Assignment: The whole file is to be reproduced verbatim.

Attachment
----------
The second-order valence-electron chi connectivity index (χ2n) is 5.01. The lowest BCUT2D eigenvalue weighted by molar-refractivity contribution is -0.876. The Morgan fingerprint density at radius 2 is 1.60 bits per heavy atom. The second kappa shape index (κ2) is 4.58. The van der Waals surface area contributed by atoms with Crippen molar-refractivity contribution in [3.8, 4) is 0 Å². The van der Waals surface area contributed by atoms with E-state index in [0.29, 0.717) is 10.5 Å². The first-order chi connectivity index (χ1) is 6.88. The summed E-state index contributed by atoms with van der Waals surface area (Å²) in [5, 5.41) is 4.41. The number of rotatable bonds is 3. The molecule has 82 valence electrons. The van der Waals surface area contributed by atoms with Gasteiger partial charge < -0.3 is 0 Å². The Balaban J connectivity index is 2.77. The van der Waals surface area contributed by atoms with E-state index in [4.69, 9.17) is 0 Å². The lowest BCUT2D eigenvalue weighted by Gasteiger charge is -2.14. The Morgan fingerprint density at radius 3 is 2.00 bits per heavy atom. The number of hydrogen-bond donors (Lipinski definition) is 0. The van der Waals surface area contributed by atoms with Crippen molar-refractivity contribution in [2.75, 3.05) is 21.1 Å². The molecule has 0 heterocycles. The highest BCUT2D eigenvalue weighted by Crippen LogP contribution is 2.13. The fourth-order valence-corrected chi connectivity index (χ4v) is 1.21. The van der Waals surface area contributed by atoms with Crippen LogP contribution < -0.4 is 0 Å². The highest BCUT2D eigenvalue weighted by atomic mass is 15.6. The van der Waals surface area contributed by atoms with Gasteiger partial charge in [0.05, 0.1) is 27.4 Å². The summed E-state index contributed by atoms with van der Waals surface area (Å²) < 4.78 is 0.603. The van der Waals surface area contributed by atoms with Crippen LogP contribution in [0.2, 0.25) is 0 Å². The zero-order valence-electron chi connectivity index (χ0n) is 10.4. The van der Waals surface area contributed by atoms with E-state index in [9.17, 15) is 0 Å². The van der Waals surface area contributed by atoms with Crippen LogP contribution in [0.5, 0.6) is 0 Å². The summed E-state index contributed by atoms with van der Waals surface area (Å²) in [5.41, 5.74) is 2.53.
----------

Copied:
The second-order valence-electron chi connectivity index (χ2n) is 5.01. The lowest BCUT2D eigenvalue weighted by molar-refractivity contribution is -0.876. The Morgan fingerprint density at radius 2 is 1.60 bits per heavy atom. The second kappa shape index (κ2) is 4.58. The van der Waals surface area contributed by atoms with Crippen molar-refractivity contribution in [3.8, 4) is 0 Å². The van der Waals surface area contributed by atoms with E-state index in [0.29, 0.717) is 10.5 Å². The first-order chi connectivity index (χ1) is 6.88. The summed E-state index contributed by atoms with van der Waals surface area (Å²) in [5, 5.41) is 4.41. The number of rotatable bonds is 3. The molecule has 82 valence electrons. The van der Waals surface area contributed by atoms with Gasteiger partial charge < -0.3 is 0 Å². The Balaban J connectivity index is 2.77. The van der Waals surface area contributed by atoms with E-state index in [4.69, 9.17) is 0 Å². The lowest BCUT2D eigenvalue weighted by Gasteiger charge is -2.14. The Morgan fingerprint density at radius 3 is 2.00 bits per heavy atom. The number of hydrogen-bond donors (Lipinski definition) is 0. The van der Waals surface area contributed by atoms with Crippen molar-refractivity contribution in [2.75, 3.05) is 21.1 Å². The molecule has 0 heterocycles. The highest BCUT2D eigenvalue weighted by Crippen LogP contribution is 2.13. The fourth-order valence-corrected chi connectivity index (χ4v) is 1.21. The van der Waals surface area contributed by atoms with Crippen LogP contribution < -0.4 is 0 Å². The highest BCUT2D eigenvalue weighted by atomic mass is 15.6. The van der Waals surface area contributed by atoms with Gasteiger partial charge in [0.05, 0.1) is 27.4 Å². The summed E-state index contributed by atoms with van der Waals surface area (Å²) < 4.78 is 0.603. The van der Waals surface area contributed by atoms with Crippen LogP contribution in [0.2, 0.25) is 0 Å². The zero-order valence-electron chi connectivity index (χ0n) is 10.4. The van der Waals surface area contributed by atoms with E-state index in [9.17, 15) is 0 Å². The van der Waals surface area contributed by atoms with Crippen LogP contribution in [0.5, 0.6) is 0 Å². The summed E-state index contributed by atoms with van der Waals surface area (Å²) in [5.41, 5.74) is 2.53.